Zero Coupon Bond: Definition, Formula & Example

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  • 0:04 Zero Coupon Bonds Definition
  • 0:59 Pricing
  • 1:45 Formula & Example
  • 3:58 Lesson Summary
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Lesson Transcript
Instructor: Ian Lord

Ian has an MBA and is a real estate investor, former health professions educator, and Air Force veteran.

Zero coupon bonds are an alternative investment type compared to traditional bonds. In this lesson, we will explore what makes these investments unique and how investors can calculate a purchase price or yield of these bonds.

Zero Coupon Bonds Definition

Most bonds make periodic interest payments to pay back bondholders for borrowing money. For some bond investors, these regular payments are an annoyance; they'd rather receive one big payday later on. Tom is looking for an investment that fits this goal and has come across zero coupon bonds. Let's take a look at what's different about these bonds and how Tom can calculate what's a good purchase price to meet his desired returns.

A zero coupon bond is a type of bond that doesn't make a periodic interest payment. In bond investing, the term 'coupon' refers to the interest rate repaid periodically to the bondholder. When Tom buys the bond, it will have a face value, which represents how much money someone receives from the bond issuer at maturity. Since Tom won't be receiving any periodic interest payments, the only time he'll receive payment from the issuer is when the bond matures. When the bond is originally issued, the purchase price is intentionally set low to motivate investors to buy.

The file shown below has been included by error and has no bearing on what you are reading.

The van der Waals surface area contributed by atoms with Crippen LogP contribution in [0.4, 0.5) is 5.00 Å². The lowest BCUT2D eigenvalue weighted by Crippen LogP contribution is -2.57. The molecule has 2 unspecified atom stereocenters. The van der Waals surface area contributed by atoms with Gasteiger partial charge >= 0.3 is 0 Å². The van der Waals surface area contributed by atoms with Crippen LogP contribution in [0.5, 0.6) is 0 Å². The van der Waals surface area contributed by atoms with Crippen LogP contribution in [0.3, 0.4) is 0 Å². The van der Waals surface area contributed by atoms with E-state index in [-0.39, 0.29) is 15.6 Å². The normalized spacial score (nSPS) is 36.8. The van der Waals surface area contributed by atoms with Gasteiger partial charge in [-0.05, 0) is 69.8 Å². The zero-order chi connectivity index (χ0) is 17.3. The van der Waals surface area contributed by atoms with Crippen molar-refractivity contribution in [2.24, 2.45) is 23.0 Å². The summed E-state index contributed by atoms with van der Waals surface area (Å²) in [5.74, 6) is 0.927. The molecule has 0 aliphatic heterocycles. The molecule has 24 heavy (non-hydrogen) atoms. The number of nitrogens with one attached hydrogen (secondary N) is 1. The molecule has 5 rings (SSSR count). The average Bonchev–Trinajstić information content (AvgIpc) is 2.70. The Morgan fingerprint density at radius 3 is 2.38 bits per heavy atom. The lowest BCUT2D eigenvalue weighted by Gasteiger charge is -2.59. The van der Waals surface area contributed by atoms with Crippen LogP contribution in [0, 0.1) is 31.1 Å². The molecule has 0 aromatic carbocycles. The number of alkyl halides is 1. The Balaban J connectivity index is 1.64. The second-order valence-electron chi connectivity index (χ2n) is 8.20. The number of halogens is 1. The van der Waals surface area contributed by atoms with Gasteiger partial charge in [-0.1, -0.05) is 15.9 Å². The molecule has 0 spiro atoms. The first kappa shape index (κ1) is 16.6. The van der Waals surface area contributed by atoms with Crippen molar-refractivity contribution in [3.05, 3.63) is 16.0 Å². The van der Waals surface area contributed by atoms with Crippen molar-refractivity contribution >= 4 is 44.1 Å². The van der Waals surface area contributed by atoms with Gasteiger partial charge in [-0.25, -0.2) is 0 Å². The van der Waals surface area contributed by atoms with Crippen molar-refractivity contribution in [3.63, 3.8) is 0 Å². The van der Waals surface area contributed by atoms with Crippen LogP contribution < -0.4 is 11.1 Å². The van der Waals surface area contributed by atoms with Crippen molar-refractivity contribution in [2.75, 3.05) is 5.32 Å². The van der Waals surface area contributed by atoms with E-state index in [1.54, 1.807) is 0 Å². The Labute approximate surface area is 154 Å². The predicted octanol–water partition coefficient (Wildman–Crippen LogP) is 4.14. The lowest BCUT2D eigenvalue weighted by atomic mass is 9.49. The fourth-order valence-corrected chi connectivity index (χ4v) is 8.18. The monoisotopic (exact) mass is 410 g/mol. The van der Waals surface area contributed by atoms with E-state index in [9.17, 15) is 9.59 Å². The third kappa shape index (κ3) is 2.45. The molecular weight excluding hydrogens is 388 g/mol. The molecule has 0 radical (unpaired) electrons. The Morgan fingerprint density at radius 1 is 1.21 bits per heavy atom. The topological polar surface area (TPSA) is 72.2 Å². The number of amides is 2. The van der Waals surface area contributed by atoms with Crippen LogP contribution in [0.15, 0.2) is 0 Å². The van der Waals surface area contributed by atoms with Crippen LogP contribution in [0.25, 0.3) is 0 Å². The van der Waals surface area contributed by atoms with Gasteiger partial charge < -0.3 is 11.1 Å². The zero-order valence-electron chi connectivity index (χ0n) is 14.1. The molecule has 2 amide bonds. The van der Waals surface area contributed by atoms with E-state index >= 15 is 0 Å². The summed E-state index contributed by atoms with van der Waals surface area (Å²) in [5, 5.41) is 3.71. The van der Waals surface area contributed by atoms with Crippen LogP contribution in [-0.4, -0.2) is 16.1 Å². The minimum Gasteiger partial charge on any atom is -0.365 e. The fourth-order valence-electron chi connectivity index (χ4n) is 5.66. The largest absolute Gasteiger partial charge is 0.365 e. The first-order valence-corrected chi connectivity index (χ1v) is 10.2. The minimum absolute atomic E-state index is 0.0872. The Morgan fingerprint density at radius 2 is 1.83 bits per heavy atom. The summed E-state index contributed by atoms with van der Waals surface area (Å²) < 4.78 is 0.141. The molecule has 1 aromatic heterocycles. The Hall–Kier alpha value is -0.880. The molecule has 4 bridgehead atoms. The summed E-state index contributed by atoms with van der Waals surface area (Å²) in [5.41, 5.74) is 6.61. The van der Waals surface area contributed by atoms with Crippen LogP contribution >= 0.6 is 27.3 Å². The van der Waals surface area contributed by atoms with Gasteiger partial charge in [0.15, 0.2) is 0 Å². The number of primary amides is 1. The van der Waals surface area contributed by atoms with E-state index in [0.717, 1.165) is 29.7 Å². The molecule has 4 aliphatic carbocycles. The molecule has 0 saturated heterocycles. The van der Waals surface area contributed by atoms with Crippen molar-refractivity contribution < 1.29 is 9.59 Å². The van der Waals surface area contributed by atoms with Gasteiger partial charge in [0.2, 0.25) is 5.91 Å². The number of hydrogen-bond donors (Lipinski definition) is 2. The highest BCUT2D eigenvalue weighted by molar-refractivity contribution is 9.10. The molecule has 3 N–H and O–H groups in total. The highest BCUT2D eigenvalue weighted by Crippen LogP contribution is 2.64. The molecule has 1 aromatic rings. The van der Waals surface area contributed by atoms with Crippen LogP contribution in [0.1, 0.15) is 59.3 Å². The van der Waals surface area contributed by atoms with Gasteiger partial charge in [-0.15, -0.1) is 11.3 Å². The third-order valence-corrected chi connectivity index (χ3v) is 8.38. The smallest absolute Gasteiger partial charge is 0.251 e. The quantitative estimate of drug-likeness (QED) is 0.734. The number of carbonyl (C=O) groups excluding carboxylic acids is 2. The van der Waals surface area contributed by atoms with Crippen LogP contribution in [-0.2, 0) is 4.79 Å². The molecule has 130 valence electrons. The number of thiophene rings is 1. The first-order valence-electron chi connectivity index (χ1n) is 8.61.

Maturity dates and interest rates dictate the price of zero coupon bonds. When interest rates are higher, the purchase price is lower. A maturity date far off in the future will cause the zero coupon bond to have a lower price compared to one that's maturing sooner. The interest rate remains fixed throughout the life of the zero coupon bond, so the price to buy the bond has to change throughout its life to match equivalent yields already out there in the market.

Zero coupon bonds typically have long maturity periods and can take 10 or more years to pay out. Because of this, prices fluctuate wildly on the secondary market. Because of the discount on the original price and opportunities to buy on the secondary market, these bonds can be a good way to provide a lump sum return at a specific time for a long-term goal, like paying for a child's college.

Formula & Example

The basic method for calculating a zero coupon bond's price is a simplification of the present value (PV) formula. The formula is price = M / (1 + i)^n where:

  • M = maturity value or face value
  • i = required interest yield divided by 2
  • n = years until maturity times 2

Zero coupon bond prices are typically calculated using semi-annual periods (twice a year) because bonds that offer a coupon often pay interest twice a year. So calculating the price of a zero coupon bond this way allows Tom to compare investing in this zero coupon bond to investing in a traditional bond.

So because the required interest yield is a yearly figure, it has to be divided by two to make the yield semi-annual. In addition, the number of years until maturity has to be multiplied by two since, again, coupon bonds pay out twice a year.

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